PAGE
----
God's followers will always have to live their lives of faith within and against formal religious institutions. Such organizations are essential for passing on God's word and keeping alive the traditions of the events and insights which first enlivened our ancestors in the faith.

Yet, as John the Baptist reminds his very Jewish audience in the Gospel (Mt. 3: 1-12), "God can raise up children to Abraham from these very stones." In other words, no matter how good our religious structures, institutions and traditions, we need them; God doesn't!

God is concerned with actions of faith, not structures of faith. That's why, when Isaiah speaks about the ideal Jewish king (Is 11: 1-10), he stresses not the kingship, but the environment of peace and justice the king will bring about.

"Not by appearance shall he judge," the prophet promises, "not by hearsay shall he decide, but he shall judge the poor with justice, and decide aright for the land's afflicted."

Perfect kingdom

Then he symbolically de-scribes the results of this new way of relating to people and nature: "The cow and the bear shall be neighbors, together their young shall rest; the lion shall eat hay like the ox. The baby shall play by the cobra's den, and the child lay his hand on the adder's lair. There shall be no harm or ruin on all my holy mountain; for the earth shall be filled with knowledge of Yahweh, as water covers the sea."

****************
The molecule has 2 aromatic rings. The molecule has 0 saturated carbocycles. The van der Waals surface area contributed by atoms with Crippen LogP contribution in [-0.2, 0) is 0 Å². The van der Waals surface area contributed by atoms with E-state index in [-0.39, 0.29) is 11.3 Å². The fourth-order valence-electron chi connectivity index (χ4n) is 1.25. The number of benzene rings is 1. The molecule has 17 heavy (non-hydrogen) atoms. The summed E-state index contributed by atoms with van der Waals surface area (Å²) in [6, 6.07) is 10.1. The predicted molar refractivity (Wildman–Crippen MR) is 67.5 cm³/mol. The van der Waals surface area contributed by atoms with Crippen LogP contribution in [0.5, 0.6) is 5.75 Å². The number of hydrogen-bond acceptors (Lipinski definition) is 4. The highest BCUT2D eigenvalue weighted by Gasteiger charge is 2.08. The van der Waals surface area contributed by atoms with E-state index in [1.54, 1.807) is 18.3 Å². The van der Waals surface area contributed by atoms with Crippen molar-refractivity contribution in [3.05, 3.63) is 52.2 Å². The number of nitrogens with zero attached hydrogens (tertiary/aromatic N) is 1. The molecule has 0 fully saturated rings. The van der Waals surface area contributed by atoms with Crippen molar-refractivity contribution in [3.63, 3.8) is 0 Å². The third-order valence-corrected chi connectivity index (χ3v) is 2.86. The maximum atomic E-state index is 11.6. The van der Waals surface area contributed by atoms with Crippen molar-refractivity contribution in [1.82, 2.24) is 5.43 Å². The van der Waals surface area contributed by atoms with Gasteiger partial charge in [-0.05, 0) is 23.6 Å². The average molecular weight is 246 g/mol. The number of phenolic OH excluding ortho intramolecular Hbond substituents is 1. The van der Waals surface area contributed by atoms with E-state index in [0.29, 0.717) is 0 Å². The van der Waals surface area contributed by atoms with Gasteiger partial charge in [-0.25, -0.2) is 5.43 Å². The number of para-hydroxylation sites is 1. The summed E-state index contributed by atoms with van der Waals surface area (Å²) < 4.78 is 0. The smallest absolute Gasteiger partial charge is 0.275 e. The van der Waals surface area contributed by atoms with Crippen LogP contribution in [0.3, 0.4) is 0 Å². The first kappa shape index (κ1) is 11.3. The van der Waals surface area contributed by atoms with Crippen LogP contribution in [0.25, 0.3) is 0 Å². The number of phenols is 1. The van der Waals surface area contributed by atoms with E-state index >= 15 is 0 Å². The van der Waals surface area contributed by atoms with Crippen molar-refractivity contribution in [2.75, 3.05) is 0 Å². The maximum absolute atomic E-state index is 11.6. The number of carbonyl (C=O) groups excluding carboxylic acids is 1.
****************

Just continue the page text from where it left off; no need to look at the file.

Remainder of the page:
Paul stresses a parallel change of environment in the second reading (Rom 15: 4-9) without employing Isaiah's symbolic language. "May God, the source of all patience and encouragement, he writes, "enable you to live in perfect harmony with one another according to the spirit of Christ Jesus, so that with one heart and voice you may glorify God, the Father of our Lord Jesus Christ. Accept one another, then, as Christ accepted you, for the glory of God."

Never forget the two disparate groups that Paul believes Christians should strive to unite: Jews and Gentiles. Since God has united them in creation, why should we be divided now?

Or, as Paul puts it, "I affirm that Christ became the servant of the Jews because of God's faithfulness in fulfilling the promises to the patriarchs, whereas the Gentiles glorify God because of His mercy." In either case, those who follow Jesus' lead - Jews or Gentiles - are now one with God through Him.

Of course, we Christians today are hearing Isaiah and Paul's words of unity against a background of embarrassing divisions among our hundreds of denominations, a certain sign that we put institutions above the actions of faith.

Unity of faith

Through the centuries, we've put so much emphasis on what "church we belong to" that we've forgotten to practice the faith which unites us.

In the late 1960s, Illinois Senator Paul Simon and his wife Jean wrote a book titled, "Protestant/Catholic Marriages Can Succeed." In it, a Missouri Synod Lutheran husband and a Roman Catholic wife showed that the Christian love they shared could completely overcome the denominational differences that separated them.

One of the false assumptions they attacked was the belief that ecumenical marriages work only when one person is strong in his or her faith and the other weak. They demonstrated be-yond a doubt that the deep love of two committed Christians can always overcome the institutional forces that would drive less committed people apart.

If a married couple can surface the heart and actions of faith through their relationship with God and each other, why are we Christians still divided? Is it possible that we're more committed to institutions than to Jesus and the people He loves?

(12/2/04)